In 2005, when Robert Burley learned of Eastman Kodak’s decision to close its Canadian branch in response to the diminishing demand for celluloid film, he heard the dying breaths not only of a brand, but also of an industry and a medium. His immediate impulse was to document the manufacturing facilities of Kodak and other companies before they were sold or reduced to rubble. He photographed locations personally meaningful to him, as an artist who knew little about the actual dark industry—dark both literally, in its production of light-sensitive materials, and figuratively, as a once-profitable industry built on closely guarded patents and secrecy. The project stretched over six years and turned into an international tour, with stops at Eastman Kodak in Rochester, New York; the Ilford Company, the black-and-white film manufacturer based in Britain; Chalon-sur-Saône, France, the birthplace of photography; Polaroid’s Massachusetts factory; and Dwayne’s Photo in Parsons, Kansas, the last lab to develop a roll of Kodachrome.
The Disappearance of Darkness: Photography at the End of the Analog Era (Princeton Architectural Press; $50) is a selection of Burley’s photographs, accompanied by his textual commentary and introductory essays written by three curators based in some of the locations Burley visited. Though he writes that his project may be part eulogy, Disappearance is more autopsy than obituary. The photographs are cold and industrial in their subject matter and aesthetic. Grays, blacks, whites and greens dominate the record of factory exteriors. The starkness of cement and metal is emphasized by the space between the photographer and his recurring subject, the distances filled by dull gray parking lots, cracked and vacant. A few shots show former Kodak employees and bystanders at building demolitions, taking pictures themselves (Burley is quick to point out that his was one of the few cameras loaded with film). The truly mournful photographs, more moving than the empty offices, abandoned warehouses, or chemicals and wires in disarray, are those that emphasize the apparitional absence of workers: the employee identification board of a Polaroid plant in the Netherlands; a lone sweater by the empty cubicles at Kodak Canada in Toronto.
Disappearance is an impressionistic investigation of the film industry—the local economies it once sustained, the many thousands of people it employed (including generations of family members), the process by which its increasingly scarce products are manufactured. Yet some of the contributors to Disappearance remain sanguine about the technological changes that are making celluloid film a rarity. In an accompanying essay, Andrea Kunard, curator at the National Gallery of Canada in Ottawa, explains that the introduction of the handheld camera in the late nineteenth century disrupted what had been a relatively stable photography industry based around the commercial studio. The new technology democratized the form, drawing new lines between amateur and professional, art and commerce. Plus ça change…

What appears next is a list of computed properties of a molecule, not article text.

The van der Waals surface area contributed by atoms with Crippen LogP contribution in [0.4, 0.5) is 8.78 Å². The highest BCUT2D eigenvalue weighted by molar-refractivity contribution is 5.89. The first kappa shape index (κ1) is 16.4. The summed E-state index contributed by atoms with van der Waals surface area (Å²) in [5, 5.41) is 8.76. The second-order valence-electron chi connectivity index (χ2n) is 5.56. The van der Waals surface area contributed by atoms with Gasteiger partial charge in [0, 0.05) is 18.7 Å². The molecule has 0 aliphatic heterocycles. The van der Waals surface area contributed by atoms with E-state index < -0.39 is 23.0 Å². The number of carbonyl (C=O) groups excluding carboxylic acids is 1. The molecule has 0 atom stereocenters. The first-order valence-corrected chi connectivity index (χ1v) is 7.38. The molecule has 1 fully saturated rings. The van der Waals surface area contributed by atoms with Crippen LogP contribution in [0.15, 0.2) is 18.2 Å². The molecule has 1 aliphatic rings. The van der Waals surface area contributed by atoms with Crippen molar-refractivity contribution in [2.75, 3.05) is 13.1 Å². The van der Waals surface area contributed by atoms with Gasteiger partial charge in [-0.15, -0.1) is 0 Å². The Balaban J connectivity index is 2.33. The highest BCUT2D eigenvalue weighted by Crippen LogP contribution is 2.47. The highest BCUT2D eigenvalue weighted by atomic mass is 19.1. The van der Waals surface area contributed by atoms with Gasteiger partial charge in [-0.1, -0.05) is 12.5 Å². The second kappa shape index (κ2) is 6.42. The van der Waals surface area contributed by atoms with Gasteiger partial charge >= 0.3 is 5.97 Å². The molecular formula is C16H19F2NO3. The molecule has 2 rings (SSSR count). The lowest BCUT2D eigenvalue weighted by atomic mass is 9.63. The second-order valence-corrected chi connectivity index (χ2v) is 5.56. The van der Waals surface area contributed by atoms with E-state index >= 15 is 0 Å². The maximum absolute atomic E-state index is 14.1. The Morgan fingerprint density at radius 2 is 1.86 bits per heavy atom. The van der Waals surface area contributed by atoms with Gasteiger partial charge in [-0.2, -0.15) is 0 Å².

The cultural transition from analog to digital—from the material world to a virtual one—echoes what Kunard calls the “duality of presence and absence that informs much of photography.” In this sense, digital photography is an intensification of the paradox that has marked photography all along. But the transition to comprehending an image as intangible information is not the only effect of photography’s departure from the material world.
“The darkroom is the beginning of everything,” says Platon, known for his portraits of world-renowned figures, in an interview featured in Harvey Wang’s forthcoming documentary film From Darkroom to Daylight, which explores the decline of chemical film developing in the digital age. “You’re locked away. It sort of isolates you from the world around you in a way that the computer screen does not. And it forces you to commit 100 percent to what you’re doing.” Says George Tice: “I’m not just making an image—I’m making an art object, finely crafted.”
The darkroom once was the schoolroom of a craft. Describing the hours spent there, developing and redeveloping film, greats like Richard Sandler and Jerome Liebling speak fondly in Wang’s film of the process itself: the discipline required to make physical adjustments against the timer, the uniqueness of each individual print, the particular texture of the surrounding darkness.
Commenting on his visit to the Ilford Company, Burley hypoth-esizes that film’s only chance of survival will likely depend on it existing “in its simplest and original form, black-and-white,” and “solely as an artist’s material.” We “march backwards into the future,” Marshall McLuhan wrote; we “cope with change,” writes Burley, “through a backward gaze.” Just as the handheld camera democratized photography, creating a distinction between professional and amateur, the digital revolution may be recategorizing film photography as a specialist’s craft.
But while film may be dead (or nearly so), its affect is not. Digital cameras, which often mimic the shutter sounds of their analog predecessors, also satisfy a craving for the particular lighting, color and framing of photography’s past. The Hipstamatic and Insta-gram filters on smartphones can produce Kodachrome’s striking ceruleans and Polaroid’s chunky white borders. Specialty film companies like Lomography sell their own brands of filtered film stock, as well as those of old standbys like Kodak, and also offer developing services. But these technologies of nostalgia furnish only the ready-made effect of taking a picture on celluloid film, not the experience or the meaning. They can’t take us into the darkness and then expose us in time to a flash of brilliant light.
Akiva Gottlieb wrote about cinema, film and obsolesence in October 2012, and Lee Siegel wrote about the New York Photo League last June.